When Irene and Myrt passed away, I was given some of their treasures. To this day, I feel uncomfortable crocheting with anything except Irene’s wooden crochet hook. I feel the history coming out when I make the stitches and wonder about all the projects she made with it and what she did while she made them all. Did she think of her grandmother too when she crocheted? With it, I was given a box of patriotic-colored yarn and a half completed afghan she had started. It still smelled like her house. I could never bring myself to finish her last work, but I will carry that crochet hook with me always. My father was given Myrt’s sewing box and accoutrements. When I started sewing and taking a serious interest in crafting, my father passed it on to me. Inside was the afghan pattern with her handwritten notes on it.

Cathy Clark presented these gorgeous doilies. This Irish Rose doily was made by her grandmother and great-grandmother, Amy and Bertha Jordan. They lived in Colorado Springs, CO. Catherine carries on the family tradition making beautiful crocheted curtains which are pictured in our gallery in this issue.

Cathy Clark presented these gorgeous doilies. These Irish Pansies were made by her grandmother and great-grandmother, Amy and Bertha Jordan. They lived in Colorado Springs, CO. Catherine carries on the family tradition making beautiful crocheted curtains which are pictured in our gallery in this issue

Cathy Clark presented these gorgeous doilies. This luscious flower doily was probably crocheted by Emma Spencer, Cathy’s grandmother Amy’s mother-in-law. All lived in Colorado Springs, CO. Catherine carries on the family tradition making beautiful crocheted curtains which are pictured in our gallery in this issue

Tanis Gray’s sent us this photo of an afghan by her grandmother, and a lovely accompanying essay.

My mom often makes remarks on how thrilled the grandmothers would be with my job. At Soho Publishing, I find myself buried in yarn and patterns day in and day out and loving it. I would have loved sending Myrt hand dyed silk yarn, easing the pain of the acrylic rubbing her dry skin, and Irene would have loved the bulky wools. I can only imagine their delight in all the exotic fibers and colors.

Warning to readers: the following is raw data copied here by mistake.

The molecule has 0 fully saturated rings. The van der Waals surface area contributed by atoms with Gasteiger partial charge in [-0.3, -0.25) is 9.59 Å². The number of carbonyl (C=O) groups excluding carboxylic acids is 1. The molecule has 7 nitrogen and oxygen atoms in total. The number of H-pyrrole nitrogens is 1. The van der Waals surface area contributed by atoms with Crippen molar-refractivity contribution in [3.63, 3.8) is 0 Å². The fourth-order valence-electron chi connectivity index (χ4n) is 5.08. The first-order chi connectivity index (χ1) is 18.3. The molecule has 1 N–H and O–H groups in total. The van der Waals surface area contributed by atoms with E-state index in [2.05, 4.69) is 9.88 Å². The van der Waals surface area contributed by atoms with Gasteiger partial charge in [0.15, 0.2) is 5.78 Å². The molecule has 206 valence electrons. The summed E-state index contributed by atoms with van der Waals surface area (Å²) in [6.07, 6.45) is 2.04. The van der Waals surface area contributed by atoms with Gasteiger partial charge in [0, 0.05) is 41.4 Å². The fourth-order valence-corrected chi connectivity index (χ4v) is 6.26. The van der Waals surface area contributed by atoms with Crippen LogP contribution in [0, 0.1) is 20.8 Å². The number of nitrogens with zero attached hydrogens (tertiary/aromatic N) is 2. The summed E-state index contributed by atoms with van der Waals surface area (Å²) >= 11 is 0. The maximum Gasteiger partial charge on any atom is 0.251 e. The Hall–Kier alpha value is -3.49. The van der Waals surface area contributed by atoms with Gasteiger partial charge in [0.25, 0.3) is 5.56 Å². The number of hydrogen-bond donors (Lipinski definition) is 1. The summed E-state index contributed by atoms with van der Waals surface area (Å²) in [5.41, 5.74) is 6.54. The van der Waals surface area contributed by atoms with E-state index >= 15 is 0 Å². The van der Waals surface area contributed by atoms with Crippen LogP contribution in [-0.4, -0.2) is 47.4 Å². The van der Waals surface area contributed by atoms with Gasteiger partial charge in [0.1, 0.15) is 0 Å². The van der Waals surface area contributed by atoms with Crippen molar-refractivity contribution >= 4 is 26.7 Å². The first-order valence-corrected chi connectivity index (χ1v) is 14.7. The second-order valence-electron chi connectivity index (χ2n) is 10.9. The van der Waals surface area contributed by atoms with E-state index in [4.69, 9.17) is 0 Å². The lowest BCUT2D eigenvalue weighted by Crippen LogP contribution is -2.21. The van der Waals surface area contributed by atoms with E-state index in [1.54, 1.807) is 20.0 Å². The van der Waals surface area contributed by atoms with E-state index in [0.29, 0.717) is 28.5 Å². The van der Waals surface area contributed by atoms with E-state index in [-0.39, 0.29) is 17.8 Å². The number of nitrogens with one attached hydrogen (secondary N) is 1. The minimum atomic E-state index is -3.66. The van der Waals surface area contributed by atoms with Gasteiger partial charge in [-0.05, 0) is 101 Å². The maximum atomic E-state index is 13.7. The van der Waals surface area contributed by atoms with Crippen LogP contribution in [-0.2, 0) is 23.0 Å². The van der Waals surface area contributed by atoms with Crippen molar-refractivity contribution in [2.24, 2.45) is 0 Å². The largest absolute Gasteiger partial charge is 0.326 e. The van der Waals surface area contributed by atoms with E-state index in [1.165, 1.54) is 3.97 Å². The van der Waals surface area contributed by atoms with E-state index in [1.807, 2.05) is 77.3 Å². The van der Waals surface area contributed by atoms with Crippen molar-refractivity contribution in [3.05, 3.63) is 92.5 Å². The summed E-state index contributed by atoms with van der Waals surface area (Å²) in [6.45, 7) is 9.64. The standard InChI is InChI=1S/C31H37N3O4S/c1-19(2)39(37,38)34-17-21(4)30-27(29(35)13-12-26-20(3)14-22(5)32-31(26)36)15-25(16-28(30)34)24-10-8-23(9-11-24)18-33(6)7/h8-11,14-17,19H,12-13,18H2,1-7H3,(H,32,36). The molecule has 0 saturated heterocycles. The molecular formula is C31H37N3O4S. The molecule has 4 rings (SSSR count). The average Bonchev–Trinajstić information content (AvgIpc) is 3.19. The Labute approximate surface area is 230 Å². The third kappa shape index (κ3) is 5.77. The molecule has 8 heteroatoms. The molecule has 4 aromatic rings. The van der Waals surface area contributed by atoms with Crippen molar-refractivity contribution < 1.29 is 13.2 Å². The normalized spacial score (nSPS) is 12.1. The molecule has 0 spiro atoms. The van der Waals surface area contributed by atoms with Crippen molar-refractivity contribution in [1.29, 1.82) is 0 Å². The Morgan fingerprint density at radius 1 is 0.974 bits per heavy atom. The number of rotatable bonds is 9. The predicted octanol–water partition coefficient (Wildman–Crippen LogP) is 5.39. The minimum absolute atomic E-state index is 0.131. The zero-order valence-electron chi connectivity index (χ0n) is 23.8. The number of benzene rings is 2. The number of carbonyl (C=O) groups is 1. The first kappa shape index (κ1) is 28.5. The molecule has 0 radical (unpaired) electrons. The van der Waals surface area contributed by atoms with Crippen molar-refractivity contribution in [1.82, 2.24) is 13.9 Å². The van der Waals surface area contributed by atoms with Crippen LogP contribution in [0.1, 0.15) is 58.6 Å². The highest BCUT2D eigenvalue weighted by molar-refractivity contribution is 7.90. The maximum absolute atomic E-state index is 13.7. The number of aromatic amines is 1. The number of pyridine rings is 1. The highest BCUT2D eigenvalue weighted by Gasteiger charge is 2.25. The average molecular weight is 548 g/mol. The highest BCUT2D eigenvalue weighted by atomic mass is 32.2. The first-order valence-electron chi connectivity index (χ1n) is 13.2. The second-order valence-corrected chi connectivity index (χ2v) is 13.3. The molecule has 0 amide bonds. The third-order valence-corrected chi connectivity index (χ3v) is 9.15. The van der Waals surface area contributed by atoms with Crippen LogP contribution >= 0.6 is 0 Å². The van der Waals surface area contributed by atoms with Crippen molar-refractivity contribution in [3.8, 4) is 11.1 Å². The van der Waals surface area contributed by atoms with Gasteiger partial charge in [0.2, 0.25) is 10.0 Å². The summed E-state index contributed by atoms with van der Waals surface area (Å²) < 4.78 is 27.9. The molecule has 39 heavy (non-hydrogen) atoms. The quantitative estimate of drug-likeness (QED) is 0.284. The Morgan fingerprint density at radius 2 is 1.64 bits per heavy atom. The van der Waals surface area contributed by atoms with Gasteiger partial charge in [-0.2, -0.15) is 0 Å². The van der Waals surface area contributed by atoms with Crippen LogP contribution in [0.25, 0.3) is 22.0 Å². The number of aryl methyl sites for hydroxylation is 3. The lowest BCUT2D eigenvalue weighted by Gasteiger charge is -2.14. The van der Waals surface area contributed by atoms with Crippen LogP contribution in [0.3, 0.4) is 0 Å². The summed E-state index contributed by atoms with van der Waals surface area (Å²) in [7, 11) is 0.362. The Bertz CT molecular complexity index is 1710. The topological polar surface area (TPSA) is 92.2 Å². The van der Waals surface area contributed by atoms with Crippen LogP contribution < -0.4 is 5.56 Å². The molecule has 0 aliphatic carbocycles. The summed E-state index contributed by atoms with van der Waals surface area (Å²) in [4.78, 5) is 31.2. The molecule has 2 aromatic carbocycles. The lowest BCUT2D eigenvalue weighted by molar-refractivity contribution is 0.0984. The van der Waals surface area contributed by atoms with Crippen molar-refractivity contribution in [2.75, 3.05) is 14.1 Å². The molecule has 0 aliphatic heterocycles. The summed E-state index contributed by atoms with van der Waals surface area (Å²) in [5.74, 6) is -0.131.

My thoughts often wander back to crochet and knitting nowadays versus the time of my grandmothers. Did all these fancy fibers spoil us? Do we rely too much on the fiber rather than good old-fashioned skill? Why do the projects they made look so much better and complicated than what I see today? Was it because they had more time for the finer things and didn’t spend half their life on the subway? I look at some of the tablecloths handed down to me from my great-grandmothers and my head spins at the complex swirl of the stitches. I could never even conceive of how to make something like that.

So I stand in the middle without judgment, in the position of the blind women holding the brass scales sitting on lawyer’s mahogany desks. To the right are my knitting needles and on the left, my crochet hooks. I stand supporting their weight wearing a knitted sweater and a crocheted hat and scarf. You know what? Each scale weighs exactly the same. One is no better than the other.

I wonder what my Grandmothers would say. I peer over my shoulder towards the past and can hear them both in my head saying, “Bent hook or pointed needles, who cares? Pick some up and get to work.”

A Note from Annette Petavy

This was a gift to me from my grandmother, and I think she made it some time around 1980. At the time, I didn’t realize the time and skill needed to make this, and I’m sure I was far from as grateful as I should have been. It is meant to be used as a short curtain, covering only the top 1/4-1/3 or so of a window. It measures about 15 x 63 inches (without the fringe). It is worked in an ecru cotton thread, and the hook used may have been a 2 mm (smaller than a US B hook), or perhaps even smaller.

As I hope you can see from the close-up, the pattern is full of Solomon knots, which I consider a really difficult stitch — and I’m not a total crochet novice myself! It is so evenly stitched and well done. It could do with some good blocking, but even in this unblocked state, I think you can really see what a beautiful piece of art it is.